Beliefs About the Harmfulness of Drug Use in Adults Who Use Different Drugs

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7 Scopus citations

Abstract

College students in different categories of drug use (abstainers, low alcohol users, high alcohol users, cigarette users, marijuana users, and cocaine users) rated the harmfulness of several factors of drug use, including type of drug (cigarettes, alcohol, marijuana, and cocaine), frequency of use (weekly vs. daily), location of use (never at work vs. sometimes at work), socioeconomic status of the user (custodial worker vs. certified public accountant), and the pregnancy status of the user. Results showed that groups with greater drug experience had lowered concerns about harmfulness and more differentiated beliefs, not only for the drug or drugs that they were using but also for drugs that they were not using. Heavier use of alcohol was associated with lowered concern about the harmfulness of as-yet-untried drugs. These findings suggest that intervention may need to be aimed at changing systems of beliefs people have about drug use.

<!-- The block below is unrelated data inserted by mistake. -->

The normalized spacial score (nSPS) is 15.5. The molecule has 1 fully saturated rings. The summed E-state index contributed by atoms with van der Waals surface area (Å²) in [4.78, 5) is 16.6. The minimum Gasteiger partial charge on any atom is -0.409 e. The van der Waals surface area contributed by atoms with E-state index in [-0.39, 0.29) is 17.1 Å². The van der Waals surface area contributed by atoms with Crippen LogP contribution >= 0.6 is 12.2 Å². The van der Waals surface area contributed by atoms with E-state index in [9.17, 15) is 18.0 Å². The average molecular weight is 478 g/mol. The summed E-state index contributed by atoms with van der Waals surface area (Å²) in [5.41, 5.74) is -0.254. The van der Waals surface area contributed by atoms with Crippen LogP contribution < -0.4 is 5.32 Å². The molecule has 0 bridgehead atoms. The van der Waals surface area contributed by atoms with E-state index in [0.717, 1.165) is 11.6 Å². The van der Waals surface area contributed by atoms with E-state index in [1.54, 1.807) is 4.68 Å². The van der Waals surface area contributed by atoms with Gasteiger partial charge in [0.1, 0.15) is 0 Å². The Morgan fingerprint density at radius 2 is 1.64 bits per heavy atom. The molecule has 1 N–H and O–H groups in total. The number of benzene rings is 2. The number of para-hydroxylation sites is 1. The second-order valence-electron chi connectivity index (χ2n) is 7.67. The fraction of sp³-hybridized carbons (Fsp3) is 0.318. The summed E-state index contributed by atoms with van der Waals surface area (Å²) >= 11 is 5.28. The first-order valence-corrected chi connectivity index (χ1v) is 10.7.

Original languageEnglish (US)
Pages (from-to)52-65
Number of pages14
JournalPsychology of Addictive Behaviors
Volume7
Issue number1
DOIs
StatePublished - Mar 1993

ASJC Scopus subject areas

  • Medicine (miscellaneous)
  • Clinical Psychology
  • Psychiatry and Mental health

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